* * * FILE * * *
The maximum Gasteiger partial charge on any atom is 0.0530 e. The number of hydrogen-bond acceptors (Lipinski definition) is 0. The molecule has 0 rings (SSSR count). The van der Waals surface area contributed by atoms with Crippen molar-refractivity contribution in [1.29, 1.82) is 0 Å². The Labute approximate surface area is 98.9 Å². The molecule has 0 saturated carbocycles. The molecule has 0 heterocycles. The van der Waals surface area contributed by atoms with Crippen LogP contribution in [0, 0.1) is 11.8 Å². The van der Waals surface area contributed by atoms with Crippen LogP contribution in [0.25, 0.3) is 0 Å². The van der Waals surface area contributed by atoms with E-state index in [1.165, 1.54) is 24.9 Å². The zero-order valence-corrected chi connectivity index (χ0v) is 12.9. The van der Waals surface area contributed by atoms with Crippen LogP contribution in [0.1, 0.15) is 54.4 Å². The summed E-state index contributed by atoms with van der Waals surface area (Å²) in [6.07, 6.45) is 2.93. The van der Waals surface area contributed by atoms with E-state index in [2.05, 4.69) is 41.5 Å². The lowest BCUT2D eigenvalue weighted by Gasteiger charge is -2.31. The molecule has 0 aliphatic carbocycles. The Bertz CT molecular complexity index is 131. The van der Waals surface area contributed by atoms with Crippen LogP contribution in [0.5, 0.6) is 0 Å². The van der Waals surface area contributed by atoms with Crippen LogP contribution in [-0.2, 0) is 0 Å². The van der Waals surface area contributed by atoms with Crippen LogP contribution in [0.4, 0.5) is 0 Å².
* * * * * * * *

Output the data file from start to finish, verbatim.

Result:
The maximum Gasteiger partial charge on any atom is 0.0530 e. The number of hydrogen-bond acceptors (Lipinski definition) is 0. The molecule has 0 rings (SSSR count). The van der Waals surface area contributed by atoms with Crippen molar-refractivity contribution in [1.29, 1.82) is 0 Å². The Labute approximate surface area is 98.9 Å². The molecule has 0 saturated carbocycles. The molecule has 0 heterocycles. The van der Waals surface area contributed by atoms with Crippen LogP contribution in [0, 0.1) is 11.8 Å². The van der Waals surface area contributed by atoms with Crippen LogP contribution in [0.25, 0.3) is 0 Å². The van der Waals surface area contributed by atoms with E-state index in [1.165, 1.54) is 24.9 Å². The zero-order valence-corrected chi connectivity index (χ0v) is 12.9. The van der Waals surface area contributed by atoms with Crippen LogP contribution in [0.1, 0.15) is 54.4 Å². The summed E-state index contributed by atoms with van der Waals surface area (Å²) in [6.07, 6.45) is 2.93. The van der Waals surface area contributed by atoms with E-state index in [2.05, 4.69) is 41.5 Å². The lowest BCUT2D eigenvalue weighted by Gasteiger charge is -2.31. The molecule has 0 aliphatic carbocycles. The Bertz CT molecular complexity index is 131. The van der Waals surface area contributed by atoms with Crippen LogP contribution in [0.5, 0.6) is 0 Å². The van der Waals surface area contributed by atoms with Crippen LogP contribution in [-0.2, 0) is 0 Å². The van der Waals surface area contributed by atoms with Crippen LogP contribution in [0.4, 0.5) is 0 Å².